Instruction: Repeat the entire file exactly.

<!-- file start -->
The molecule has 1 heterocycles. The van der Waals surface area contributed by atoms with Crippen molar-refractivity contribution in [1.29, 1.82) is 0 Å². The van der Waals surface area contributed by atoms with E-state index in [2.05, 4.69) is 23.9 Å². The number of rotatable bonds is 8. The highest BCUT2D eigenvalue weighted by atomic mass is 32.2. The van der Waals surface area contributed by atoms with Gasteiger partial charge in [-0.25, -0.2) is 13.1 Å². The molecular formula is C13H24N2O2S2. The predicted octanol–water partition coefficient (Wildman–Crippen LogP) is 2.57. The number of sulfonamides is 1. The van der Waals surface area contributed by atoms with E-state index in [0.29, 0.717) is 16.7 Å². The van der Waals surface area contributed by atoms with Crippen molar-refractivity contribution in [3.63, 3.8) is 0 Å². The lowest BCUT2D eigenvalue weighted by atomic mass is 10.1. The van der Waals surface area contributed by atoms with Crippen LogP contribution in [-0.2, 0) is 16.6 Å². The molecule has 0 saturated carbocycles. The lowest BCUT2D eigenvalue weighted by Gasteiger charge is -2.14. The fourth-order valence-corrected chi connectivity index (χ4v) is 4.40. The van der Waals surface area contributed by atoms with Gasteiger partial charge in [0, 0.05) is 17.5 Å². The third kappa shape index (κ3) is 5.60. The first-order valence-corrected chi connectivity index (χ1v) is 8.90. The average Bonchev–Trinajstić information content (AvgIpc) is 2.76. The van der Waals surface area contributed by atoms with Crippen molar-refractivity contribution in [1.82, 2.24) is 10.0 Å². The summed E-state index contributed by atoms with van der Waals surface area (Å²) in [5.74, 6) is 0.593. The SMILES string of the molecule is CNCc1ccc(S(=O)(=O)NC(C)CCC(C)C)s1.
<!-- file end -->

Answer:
The molecule has 1 heterocycles. The van der Waals surface area contributed by atoms with Crippen molar-refractivity contribution in [1.29, 1.82) is 0 Å². The van der Waals surface area contributed by atoms with E-state index in [2.05, 4.69) is 23.9 Å². The number of rotatable bonds is 8. The highest BCUT2D eigenvalue weighted by atomic mass is 32.2. The van der Waals surface area contributed by atoms with Gasteiger partial charge in [-0.25, -0.2) is 13.1 Å². The molecular formula is C13H24N2O2S2. The predicted octanol–water partition coefficient (Wildman–Crippen LogP) is 2.57. The number of sulfonamides is 1. The van der Waals surface area contributed by atoms with E-state index in [0.29, 0.717) is 16.7 Å². The van der Waals surface area contributed by atoms with Crippen molar-refractivity contribution in [3.63, 3.8) is 0 Å². The lowest BCUT2D eigenvalue weighted by atomic mass is 10.1. The van der Waals surface area contributed by atoms with Crippen LogP contribution in [-0.2, 0) is 16.6 Å². The molecule has 0 saturated carbocycles. The lowest BCUT2D eigenvalue weighted by Gasteiger charge is -2.14. The fourth-order valence-corrected chi connectivity index (χ4v) is 4.40. The van der Waals surface area contributed by atoms with Gasteiger partial charge in [0, 0.05) is 17.5 Å². The third kappa shape index (κ3) is 5.60. The first-order valence-corrected chi connectivity index (χ1v) is 8.90. The average Bonchev–Trinajstić information content (AvgIpc) is 2.76. The van der Waals surface area contributed by atoms with Crippen molar-refractivity contribution in [1.82, 2.24) is 10.0 Å². The summed E-state index contributed by atoms with van der Waals surface area (Å²) in [5.74, 6) is 0.593. The SMILES string of the molecule is CNCc1ccc(S(=O)(=O)NC(C)CCC(C)C)s1.